A trailblazer, Brey said she has had the distinction of being the first or second woman in many of the roles along her career path, such as the first female plant manager at the refrigeration factory, and the first female warehouse manager for GE Appliances across the U.S.
Today, diversity is improving, said Brey, thanks in part to her alma mater. “We recruit co-ops and full time-hires from Speed School, and as one of the largest local employers of engineers, we appreciate the emphasis on diversity,” she said. “We need people behind the scenes designing and building the products that reflect the diversity of our consumer base.”
As the executive co-sponsor of GE Appliances Women’s Network, Brey is strongly committed to paying it forward to support the career development and promotion of other women. “I love mentoring and talking to young women. We reach back into high schools and all the way into grade schools to start talking to young women about careers in engineering. I had phenomenal mentors and coaches starting in Speed School and continuing throughout my GEA career, and I want to pass it on.”
Through the Women’s Network, she is also deeply involved in outreach to support women in STEM careers, and continuing to look for opportunities to pull women in. Women from Speed School and the Society of Women Engineers are invited to participate with GEA women in leadership forums and networking events.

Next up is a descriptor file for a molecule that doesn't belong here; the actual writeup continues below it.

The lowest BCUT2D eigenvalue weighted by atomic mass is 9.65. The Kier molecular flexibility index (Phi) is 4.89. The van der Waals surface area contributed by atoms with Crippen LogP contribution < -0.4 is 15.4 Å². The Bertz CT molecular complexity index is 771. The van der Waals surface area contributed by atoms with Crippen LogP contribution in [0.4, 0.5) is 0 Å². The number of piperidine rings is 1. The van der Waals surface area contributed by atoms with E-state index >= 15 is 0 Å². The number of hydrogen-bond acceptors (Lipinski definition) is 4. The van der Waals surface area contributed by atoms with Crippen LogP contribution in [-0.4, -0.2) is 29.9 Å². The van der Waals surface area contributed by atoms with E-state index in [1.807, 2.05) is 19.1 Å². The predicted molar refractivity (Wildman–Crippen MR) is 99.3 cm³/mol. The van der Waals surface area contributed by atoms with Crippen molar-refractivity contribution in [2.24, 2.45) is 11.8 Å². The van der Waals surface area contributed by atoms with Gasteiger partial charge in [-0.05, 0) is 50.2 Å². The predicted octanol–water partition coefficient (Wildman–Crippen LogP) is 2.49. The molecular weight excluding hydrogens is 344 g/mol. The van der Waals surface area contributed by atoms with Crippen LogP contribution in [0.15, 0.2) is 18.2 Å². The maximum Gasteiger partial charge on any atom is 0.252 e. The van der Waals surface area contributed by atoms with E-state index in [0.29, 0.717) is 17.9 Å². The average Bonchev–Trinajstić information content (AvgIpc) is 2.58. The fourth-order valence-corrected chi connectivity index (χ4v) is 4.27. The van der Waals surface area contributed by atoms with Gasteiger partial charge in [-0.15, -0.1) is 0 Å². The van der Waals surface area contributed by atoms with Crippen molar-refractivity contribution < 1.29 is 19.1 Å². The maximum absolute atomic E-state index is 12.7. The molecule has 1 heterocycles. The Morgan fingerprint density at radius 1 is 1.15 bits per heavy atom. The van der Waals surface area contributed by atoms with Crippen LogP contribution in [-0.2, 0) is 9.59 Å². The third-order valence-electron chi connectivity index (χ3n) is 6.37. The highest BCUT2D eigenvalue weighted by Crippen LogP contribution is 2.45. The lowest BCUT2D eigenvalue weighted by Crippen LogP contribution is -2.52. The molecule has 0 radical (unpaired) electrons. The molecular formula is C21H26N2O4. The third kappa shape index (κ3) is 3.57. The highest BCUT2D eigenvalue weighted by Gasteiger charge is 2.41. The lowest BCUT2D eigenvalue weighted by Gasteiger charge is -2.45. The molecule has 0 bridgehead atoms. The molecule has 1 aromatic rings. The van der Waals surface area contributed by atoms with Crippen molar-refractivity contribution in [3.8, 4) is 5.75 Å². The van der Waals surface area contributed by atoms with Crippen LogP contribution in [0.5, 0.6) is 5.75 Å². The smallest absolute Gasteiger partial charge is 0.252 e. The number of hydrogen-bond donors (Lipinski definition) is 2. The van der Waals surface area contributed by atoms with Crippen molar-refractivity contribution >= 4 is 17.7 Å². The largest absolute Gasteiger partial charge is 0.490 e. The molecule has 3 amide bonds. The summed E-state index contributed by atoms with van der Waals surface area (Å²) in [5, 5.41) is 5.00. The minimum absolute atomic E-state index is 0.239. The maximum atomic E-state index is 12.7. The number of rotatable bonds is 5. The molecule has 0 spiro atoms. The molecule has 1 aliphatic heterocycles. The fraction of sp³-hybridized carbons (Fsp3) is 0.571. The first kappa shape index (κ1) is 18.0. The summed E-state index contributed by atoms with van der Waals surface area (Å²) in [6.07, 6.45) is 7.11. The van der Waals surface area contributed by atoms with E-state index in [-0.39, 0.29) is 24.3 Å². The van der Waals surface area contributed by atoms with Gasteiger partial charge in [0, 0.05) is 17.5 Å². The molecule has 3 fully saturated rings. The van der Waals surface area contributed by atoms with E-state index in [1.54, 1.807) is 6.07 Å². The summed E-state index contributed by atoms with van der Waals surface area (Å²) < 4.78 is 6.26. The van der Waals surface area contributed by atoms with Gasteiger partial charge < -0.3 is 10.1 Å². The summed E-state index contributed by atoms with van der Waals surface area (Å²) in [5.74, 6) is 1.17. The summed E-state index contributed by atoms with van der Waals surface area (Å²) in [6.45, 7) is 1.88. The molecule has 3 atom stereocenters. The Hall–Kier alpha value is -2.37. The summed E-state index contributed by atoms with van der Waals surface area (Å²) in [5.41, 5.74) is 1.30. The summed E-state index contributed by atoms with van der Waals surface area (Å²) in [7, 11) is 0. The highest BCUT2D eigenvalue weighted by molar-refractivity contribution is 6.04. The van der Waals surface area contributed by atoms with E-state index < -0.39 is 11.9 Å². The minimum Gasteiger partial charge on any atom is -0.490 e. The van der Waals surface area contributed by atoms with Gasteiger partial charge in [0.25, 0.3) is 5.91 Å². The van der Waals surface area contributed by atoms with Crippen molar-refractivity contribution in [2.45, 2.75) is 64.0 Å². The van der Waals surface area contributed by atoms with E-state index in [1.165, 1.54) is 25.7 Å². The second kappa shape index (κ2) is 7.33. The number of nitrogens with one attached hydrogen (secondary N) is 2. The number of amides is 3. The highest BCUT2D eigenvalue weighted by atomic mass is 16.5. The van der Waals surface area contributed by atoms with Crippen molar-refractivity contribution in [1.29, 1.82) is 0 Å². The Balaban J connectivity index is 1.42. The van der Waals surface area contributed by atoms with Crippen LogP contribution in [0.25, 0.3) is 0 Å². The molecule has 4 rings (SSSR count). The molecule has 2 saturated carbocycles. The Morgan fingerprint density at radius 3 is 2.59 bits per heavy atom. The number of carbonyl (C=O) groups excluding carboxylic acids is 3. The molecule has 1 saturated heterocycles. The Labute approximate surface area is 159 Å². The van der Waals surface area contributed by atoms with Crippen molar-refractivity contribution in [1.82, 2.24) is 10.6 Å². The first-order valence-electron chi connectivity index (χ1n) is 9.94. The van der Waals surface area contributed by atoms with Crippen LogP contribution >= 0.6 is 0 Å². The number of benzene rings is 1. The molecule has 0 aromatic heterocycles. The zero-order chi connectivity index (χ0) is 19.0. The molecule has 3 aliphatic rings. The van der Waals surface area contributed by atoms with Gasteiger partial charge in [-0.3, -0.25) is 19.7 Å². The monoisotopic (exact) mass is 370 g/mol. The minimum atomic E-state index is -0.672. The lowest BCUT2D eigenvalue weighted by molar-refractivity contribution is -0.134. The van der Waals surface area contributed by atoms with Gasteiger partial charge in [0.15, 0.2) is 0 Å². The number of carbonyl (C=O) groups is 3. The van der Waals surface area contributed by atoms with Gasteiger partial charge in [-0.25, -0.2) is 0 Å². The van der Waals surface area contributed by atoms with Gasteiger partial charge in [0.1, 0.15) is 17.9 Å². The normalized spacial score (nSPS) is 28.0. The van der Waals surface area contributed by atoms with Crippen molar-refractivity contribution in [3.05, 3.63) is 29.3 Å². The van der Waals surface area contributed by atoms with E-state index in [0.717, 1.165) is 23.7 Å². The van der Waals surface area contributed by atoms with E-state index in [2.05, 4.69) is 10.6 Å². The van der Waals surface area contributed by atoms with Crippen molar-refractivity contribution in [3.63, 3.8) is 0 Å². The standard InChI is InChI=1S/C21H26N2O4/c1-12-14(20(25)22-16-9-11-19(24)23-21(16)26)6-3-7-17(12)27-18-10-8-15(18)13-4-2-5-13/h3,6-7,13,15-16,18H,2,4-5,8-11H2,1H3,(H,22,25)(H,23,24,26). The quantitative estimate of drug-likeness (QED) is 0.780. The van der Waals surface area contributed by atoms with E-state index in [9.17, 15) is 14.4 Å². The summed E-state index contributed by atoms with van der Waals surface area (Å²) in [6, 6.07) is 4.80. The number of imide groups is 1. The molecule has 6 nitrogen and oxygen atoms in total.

Though it is slowly evolving, Brey said there are still unfortunate stereotypes about women in engineering. “In mechanical shops, working on cars or picking up tools, girls still get messages that those are ‘guy’ things to do,” she said. “The thought of going into a factory can be intimidating and seem so foreign. There is this assumption that factories are dirty and dark with old-fashioned machines. But that’s not true. With advanced technology, the world has evolved so much,” she said.
She encourages female students to consider the potential of engineering careers.
“If you like a fast-paced, team-oriented environment and you want to build and create things where people are really going to use your designs, technology and manufacturing can be great careers. You can be part of designing something, like appliances, that millions of people use every day in their homes. It can be thrilling.”
This is my Home
Outside the office, Brey and her husband, an electrical engineer whom she met at Speed School, are raising three boys and continuing the tradition of Speed School with one son a freshman in industrial engineering there, and another a high school senior planning to study computer engineering at Speed. Her family’s passion for volleyball led to converting their back yard into a sand volleyball court, and she is also a diehard University of Louisville basketball fan.
Committed to making a difference in her native city of Louisville, Brey is a volunteer with Catholic Charities and active with her church, St. Gabriel. She is also currently the Chair of the Board of American Red Cross, Kentucky Chapter, a nonprofit she has been involved with for the last 11 years.
“This city is my home, and I feel like it is my responsibility to make my community better,” said Brey. The Red Cross’s sole mission is to provide for those impacted by disaster, whether it’s a tornado, flood or single home fire, which unfortunately happens almost daily. I am honored to serve as board chair to continue that mission in our community.”